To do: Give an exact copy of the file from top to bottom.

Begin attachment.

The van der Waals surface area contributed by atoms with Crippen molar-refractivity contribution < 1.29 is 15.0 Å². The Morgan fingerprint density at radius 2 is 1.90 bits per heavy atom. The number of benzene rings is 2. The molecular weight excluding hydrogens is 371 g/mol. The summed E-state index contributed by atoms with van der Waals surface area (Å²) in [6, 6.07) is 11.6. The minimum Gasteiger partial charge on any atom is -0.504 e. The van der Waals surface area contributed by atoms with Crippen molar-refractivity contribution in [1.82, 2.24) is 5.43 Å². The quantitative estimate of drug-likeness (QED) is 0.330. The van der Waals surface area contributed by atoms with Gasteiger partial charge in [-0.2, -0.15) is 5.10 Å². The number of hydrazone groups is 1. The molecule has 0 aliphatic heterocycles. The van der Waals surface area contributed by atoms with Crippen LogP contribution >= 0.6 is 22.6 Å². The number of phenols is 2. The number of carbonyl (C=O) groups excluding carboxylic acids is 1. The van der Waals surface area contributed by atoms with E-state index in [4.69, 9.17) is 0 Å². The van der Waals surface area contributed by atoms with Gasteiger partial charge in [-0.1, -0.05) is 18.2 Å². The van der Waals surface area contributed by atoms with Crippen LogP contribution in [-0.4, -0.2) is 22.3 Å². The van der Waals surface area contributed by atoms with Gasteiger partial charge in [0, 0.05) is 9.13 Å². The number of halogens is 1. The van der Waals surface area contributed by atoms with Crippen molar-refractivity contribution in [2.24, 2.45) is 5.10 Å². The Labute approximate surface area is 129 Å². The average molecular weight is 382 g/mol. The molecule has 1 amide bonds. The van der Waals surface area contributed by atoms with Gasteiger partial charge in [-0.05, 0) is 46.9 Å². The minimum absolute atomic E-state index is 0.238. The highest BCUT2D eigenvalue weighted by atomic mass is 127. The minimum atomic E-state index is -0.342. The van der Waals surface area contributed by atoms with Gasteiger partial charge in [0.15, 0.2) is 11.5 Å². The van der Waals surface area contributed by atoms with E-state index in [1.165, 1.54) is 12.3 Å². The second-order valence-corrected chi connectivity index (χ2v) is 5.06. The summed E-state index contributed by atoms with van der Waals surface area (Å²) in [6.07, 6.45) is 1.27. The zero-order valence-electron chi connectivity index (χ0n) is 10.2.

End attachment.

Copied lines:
The van der Waals surface area contributed by atoms with Crippen molar-refractivity contribution < 1.29 is 15.0 Å². The Morgan fingerprint density at radius 2 is 1.90 bits per heavy atom. The number of benzene rings is 2. The molecular weight excluding hydrogens is 371 g/mol. The summed E-state index contributed by atoms with van der Waals surface area (Å²) in [6, 6.07) is 11.6. The minimum Gasteiger partial charge on any atom is -0.504 e. The van der Waals surface area contributed by atoms with Crippen molar-refractivity contribution in [1.82, 2.24) is 5.43 Å². The quantitative estimate of drug-likeness (QED) is 0.330. The van der Waals surface area contributed by atoms with Gasteiger partial charge in [-0.2, -0.15) is 5.10 Å². The number of hydrazone groups is 1. The molecule has 0 aliphatic heterocycles. The van der Waals surface area contributed by atoms with Crippen LogP contribution >= 0.6 is 22.6 Å². The number of phenols is 2. The number of carbonyl (C=O) groups excluding carboxylic acids is 1. The van der Waals surface area contributed by atoms with E-state index in [4.69, 9.17) is 0 Å². The van der Waals surface area contributed by atoms with Gasteiger partial charge in [-0.1, -0.05) is 18.2 Å². The van der Waals surface area contributed by atoms with Crippen LogP contribution in [-0.4, -0.2) is 22.3 Å². The van der Waals surface area contributed by atoms with Gasteiger partial charge in [0, 0.05) is 9.13 Å². The number of halogens is 1. The van der Waals surface area contributed by atoms with Crippen molar-refractivity contribution in [2.24, 2.45) is 5.10 Å². The Labute approximate surface area is 129 Å². The average molecular weight is 382 g/mol. The molecule has 1 amide bonds. The van der Waals surface area contributed by atoms with Gasteiger partial charge in [-0.05, 0) is 46.9 Å². The minimum absolute atomic E-state index is 0.238. The highest BCUT2D eigenvalue weighted by atomic mass is 127. The minimum atomic E-state index is -0.342. The van der Waals surface area contributed by atoms with Gasteiger partial charge in [0.15, 0.2) is 11.5 Å². The van der Waals surface area contributed by atoms with E-state index in [1.165, 1.54) is 12.3 Å². The second-order valence-corrected chi connectivity index (χ2v) is 5.06. The summed E-state index contributed by atoms with van der Waals surface area (Å²) in [6.07, 6.45) is 1.27. The zero-order valence-electron chi connectivity index (χ0n) is 10.2.